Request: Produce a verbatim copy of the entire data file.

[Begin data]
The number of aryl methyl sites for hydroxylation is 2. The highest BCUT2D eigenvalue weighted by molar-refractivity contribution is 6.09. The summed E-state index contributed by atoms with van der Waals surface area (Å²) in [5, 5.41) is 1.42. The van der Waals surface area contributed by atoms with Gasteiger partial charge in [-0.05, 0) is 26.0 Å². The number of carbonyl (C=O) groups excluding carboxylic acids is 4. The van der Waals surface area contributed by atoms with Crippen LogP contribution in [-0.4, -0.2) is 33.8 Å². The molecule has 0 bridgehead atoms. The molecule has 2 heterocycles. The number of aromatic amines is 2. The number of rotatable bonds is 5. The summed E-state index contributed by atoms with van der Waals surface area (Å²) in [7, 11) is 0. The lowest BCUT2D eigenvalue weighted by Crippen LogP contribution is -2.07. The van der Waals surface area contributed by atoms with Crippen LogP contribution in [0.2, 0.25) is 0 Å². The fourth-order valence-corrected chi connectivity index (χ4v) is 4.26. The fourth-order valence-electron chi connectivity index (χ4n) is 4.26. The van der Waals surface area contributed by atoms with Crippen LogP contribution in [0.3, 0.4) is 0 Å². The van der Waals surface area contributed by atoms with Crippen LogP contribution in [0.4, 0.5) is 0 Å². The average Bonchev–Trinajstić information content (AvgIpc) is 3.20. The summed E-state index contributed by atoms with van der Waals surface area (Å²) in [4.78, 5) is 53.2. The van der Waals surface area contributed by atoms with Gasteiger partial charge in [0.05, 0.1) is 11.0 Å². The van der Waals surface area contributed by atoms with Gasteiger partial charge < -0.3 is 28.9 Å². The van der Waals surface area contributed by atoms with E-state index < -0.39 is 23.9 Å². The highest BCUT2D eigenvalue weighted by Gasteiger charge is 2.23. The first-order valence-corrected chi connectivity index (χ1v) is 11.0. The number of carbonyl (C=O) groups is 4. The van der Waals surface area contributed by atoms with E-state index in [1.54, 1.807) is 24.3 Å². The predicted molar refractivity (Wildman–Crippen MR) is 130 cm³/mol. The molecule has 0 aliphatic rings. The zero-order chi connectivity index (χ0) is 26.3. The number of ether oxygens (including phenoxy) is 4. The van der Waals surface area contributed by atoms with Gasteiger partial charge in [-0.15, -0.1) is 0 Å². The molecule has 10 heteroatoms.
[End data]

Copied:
The number of aryl methyl sites for hydroxylation is 2. The highest BCUT2D eigenvalue weighted by molar-refractivity contribution is 6.09. The summed E-state index contributed by atoms with van der Waals surface area (Å²) in [5, 5.41) is 1.42. The van der Waals surface area contributed by atoms with Gasteiger partial charge in [-0.05, 0) is 26.0 Å². The number of carbonyl (C=O) groups excluding carboxylic acids is 4. The van der Waals surface area contributed by atoms with Crippen LogP contribution in [-0.4, -0.2) is 33.8 Å². The molecule has 0 bridgehead atoms. The molecule has 2 heterocycles. The number of aromatic amines is 2. The number of rotatable bonds is 5. The summed E-state index contributed by atoms with van der Waals surface area (Å²) in [7, 11) is 0. The lowest BCUT2D eigenvalue weighted by Crippen LogP contribution is -2.07. The van der Waals surface area contributed by atoms with Crippen LogP contribution in [0.2, 0.25) is 0 Å². The fourth-order valence-corrected chi connectivity index (χ4v) is 4.26. The fourth-order valence-electron chi connectivity index (χ4n) is 4.26. The van der Waals surface area contributed by atoms with Crippen LogP contribution in [0.3, 0.4) is 0 Å². The van der Waals surface area contributed by atoms with Crippen LogP contribution in [0.4, 0.5) is 0 Å². The average Bonchev–Trinajstić information content (AvgIpc) is 3.20. The summed E-state index contributed by atoms with van der Waals surface area (Å²) in [4.78, 5) is 53.2. The van der Waals surface area contributed by atoms with Gasteiger partial charge in [0.05, 0.1) is 11.0 Å². The van der Waals surface area contributed by atoms with Gasteiger partial charge < -0.3 is 28.9 Å². The van der Waals surface area contributed by atoms with E-state index < -0.39 is 23.9 Å². The highest BCUT2D eigenvalue weighted by Gasteiger charge is 2.23. The first-order valence-corrected chi connectivity index (χ1v) is 11.0. The number of carbonyl (C=O) groups is 4. The van der Waals surface area contributed by atoms with E-state index in [1.54, 1.807) is 24.3 Å². The predicted molar refractivity (Wildman–Crippen MR) is 130 cm³/mol. The molecule has 0 aliphatic rings. The zero-order chi connectivity index (χ0) is 26.3. The number of ether oxygens (including phenoxy) is 4. The van der Waals surface area contributed by atoms with Gasteiger partial charge in [-0.15, -0.1) is 0 Å². The molecule has 10 heteroatoms.